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Saturday, January 23, 2016

ALL YOU NEED TO KNOW ABOUT ZIKA FEVER



Zika fever is a mosquito-borne viral disease caused by Zika virus (ZIKV), consisting of mild fever, rash (mostly maculo-papular), headaches, arthralgia, myalgia, asthenia, and non-purulent conjunctivitis, occurring about two to seven days after the mosquito vector bite. One out of four people may develop symptoms, but in those who are affected the disease is usually mild with symptoms that can last between two and seven days. Its clinical manifestation is often similar to dengue, also a mosquito-borne illness.


SYMPTOMS
About 1 in 5 people infected with Zika virus become ill (i.e., develop Zika).The most common symptoms of Zika are fever, rash, joint pain, or conjunctivitis (red eyes). Other common symptoms include muscle pain and headache. The illness is usually mild with symptoms lasting for several days to a week. Severe disease requiring hospitalization is uncommon. Deaths are rare.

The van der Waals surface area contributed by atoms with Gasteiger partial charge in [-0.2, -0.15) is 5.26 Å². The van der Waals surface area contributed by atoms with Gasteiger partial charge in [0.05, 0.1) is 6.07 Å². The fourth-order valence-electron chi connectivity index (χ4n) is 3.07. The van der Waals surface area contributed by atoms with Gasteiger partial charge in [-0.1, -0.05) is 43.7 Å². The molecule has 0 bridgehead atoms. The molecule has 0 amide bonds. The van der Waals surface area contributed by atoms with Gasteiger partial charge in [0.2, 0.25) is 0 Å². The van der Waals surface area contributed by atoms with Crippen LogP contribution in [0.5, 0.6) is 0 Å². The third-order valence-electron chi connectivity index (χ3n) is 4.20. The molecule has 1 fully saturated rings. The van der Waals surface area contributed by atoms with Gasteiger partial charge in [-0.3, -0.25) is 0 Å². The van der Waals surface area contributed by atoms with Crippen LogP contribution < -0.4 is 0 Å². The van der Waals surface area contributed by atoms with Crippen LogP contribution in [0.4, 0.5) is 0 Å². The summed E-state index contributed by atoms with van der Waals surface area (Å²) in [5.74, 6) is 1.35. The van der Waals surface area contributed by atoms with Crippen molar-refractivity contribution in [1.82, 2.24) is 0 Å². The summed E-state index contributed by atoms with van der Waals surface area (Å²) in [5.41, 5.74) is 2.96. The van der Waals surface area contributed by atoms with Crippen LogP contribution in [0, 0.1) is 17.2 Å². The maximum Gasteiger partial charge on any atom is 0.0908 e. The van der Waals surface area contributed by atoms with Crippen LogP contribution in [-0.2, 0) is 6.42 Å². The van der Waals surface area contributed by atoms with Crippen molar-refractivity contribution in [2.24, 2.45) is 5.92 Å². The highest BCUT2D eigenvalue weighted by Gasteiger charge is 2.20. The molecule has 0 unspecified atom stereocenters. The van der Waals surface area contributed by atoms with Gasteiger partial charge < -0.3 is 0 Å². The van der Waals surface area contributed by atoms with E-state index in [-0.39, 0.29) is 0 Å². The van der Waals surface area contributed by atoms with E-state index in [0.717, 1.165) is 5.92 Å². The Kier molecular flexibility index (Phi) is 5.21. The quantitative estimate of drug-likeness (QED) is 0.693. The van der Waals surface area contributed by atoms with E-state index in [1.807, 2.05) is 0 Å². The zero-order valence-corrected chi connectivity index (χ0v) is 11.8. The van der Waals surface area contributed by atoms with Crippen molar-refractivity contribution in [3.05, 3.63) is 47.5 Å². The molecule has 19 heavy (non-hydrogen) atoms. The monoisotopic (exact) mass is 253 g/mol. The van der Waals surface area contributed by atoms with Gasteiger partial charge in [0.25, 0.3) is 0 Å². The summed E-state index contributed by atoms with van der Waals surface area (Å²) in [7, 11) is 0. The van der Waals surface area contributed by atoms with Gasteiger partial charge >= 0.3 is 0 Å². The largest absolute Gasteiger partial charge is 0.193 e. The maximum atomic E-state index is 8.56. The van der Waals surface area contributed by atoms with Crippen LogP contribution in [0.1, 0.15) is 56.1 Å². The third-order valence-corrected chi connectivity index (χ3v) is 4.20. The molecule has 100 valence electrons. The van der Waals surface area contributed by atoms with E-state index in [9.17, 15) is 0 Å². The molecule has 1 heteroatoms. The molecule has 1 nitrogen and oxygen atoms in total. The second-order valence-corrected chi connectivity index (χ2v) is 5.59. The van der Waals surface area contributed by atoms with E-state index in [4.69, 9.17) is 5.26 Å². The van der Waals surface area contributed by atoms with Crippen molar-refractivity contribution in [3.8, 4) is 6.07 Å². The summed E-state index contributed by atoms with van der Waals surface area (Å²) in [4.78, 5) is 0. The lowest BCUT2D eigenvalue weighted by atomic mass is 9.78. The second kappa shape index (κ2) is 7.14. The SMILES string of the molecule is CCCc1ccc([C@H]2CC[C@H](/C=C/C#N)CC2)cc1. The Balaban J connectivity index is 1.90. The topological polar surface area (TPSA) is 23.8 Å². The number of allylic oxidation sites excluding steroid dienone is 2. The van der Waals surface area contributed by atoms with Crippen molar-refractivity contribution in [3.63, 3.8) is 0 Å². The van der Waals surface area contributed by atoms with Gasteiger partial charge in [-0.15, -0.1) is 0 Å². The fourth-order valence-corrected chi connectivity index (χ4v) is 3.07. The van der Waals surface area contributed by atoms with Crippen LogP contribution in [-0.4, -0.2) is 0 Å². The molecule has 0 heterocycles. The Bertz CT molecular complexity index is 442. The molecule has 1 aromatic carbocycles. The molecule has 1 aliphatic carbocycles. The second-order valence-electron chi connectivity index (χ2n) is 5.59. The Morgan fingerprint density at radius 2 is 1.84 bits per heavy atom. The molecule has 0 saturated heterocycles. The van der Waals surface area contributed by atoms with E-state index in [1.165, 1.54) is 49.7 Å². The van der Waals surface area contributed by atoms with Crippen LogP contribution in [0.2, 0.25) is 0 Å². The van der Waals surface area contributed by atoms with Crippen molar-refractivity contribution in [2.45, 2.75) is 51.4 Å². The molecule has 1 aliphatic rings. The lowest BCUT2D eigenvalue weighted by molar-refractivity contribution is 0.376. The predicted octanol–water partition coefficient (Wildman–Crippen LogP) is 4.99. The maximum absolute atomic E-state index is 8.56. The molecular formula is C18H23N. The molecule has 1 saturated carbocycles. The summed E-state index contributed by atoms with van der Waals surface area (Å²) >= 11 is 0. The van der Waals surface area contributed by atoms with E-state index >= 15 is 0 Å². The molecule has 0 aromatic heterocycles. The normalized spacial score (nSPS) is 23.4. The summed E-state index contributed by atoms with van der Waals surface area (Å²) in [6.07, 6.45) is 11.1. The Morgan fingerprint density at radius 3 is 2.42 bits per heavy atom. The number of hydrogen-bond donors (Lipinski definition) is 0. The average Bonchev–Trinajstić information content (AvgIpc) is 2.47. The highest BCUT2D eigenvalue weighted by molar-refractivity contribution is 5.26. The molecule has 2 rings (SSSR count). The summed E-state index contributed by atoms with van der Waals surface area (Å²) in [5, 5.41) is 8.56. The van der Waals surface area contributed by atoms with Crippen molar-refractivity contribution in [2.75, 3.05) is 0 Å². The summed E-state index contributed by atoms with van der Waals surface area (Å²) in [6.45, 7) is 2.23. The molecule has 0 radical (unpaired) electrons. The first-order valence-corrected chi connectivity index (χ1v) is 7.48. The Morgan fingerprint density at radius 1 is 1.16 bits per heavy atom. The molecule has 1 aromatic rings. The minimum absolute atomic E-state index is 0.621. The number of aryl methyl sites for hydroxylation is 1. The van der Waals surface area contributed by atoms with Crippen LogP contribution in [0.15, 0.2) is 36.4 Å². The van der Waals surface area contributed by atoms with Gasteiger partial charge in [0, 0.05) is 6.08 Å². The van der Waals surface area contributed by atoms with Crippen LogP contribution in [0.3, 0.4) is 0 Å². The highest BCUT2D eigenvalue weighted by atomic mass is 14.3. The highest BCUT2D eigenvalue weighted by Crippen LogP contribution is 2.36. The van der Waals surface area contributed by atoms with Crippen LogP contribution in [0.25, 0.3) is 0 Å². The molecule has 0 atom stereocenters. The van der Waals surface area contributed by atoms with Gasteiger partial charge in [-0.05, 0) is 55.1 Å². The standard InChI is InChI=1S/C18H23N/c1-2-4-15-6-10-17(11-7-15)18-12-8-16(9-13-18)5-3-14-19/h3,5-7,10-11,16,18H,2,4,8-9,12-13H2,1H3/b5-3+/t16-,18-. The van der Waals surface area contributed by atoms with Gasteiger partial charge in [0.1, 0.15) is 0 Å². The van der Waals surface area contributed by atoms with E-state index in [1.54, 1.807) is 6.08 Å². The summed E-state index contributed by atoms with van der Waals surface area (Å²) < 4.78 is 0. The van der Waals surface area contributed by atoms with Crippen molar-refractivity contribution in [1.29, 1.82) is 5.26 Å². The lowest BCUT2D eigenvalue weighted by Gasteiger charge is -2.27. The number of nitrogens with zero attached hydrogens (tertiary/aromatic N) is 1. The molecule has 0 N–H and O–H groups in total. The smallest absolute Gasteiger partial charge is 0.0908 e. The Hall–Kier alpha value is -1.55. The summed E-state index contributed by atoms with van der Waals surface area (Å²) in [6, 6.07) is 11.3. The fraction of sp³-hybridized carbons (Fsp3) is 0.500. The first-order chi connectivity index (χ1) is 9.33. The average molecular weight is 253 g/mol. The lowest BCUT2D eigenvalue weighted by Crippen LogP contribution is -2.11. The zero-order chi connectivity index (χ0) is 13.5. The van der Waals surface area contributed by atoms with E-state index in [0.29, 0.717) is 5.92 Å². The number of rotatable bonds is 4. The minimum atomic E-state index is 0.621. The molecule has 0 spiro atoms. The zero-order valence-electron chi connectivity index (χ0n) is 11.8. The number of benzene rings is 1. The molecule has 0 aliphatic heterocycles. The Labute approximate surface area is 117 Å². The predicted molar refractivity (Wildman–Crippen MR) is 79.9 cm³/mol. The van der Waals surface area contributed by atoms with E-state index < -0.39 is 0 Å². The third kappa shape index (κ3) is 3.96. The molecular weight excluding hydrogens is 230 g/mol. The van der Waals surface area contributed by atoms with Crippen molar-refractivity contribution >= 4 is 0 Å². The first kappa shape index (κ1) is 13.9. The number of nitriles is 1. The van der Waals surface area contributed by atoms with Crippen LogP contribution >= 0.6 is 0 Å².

DIAGNOSIS
The symptoms of Zika are similar to those of dengue and chikungunya, which are diseases caused by other viruses spread by the same type of mosquitoes. See your healthcare provider if you develop the symptoms described above and have visited an area where Zika is present.
If you have recently traveled, tell your healthcare provider when and where you traveled. Your healthcare provider may order blood tests to look for Zika or other similar viruses like dengue or chikungunya.

TREATMENT
No vaccine or medications are available to prevent or treat Zika infections.
Treat the symptoms:
- Get plenty of rest
- Drink fluids to prevent dehydration
- Take medicines, such as acetaminophen or paracetamol, to relieve fever and pain
- Aspirin and other non-steroidal anti-inflammatory drugs (NSAIDs), like ibuprofen and naproxen, should be avoided until dengue can be ruled out to reduce the risk of hemorrhage.
- If you are taking medicine for another medical condition, talk to your healthcare provider before taking additional medication.
- If you have Zika, avoid mosquito bites for the first week of your illness. During the first week of infection, Zika virus can be found in the blood and passed from an infected person to another mosquito through mosquito bites. An infected mosquito can then spread the virus to other people.


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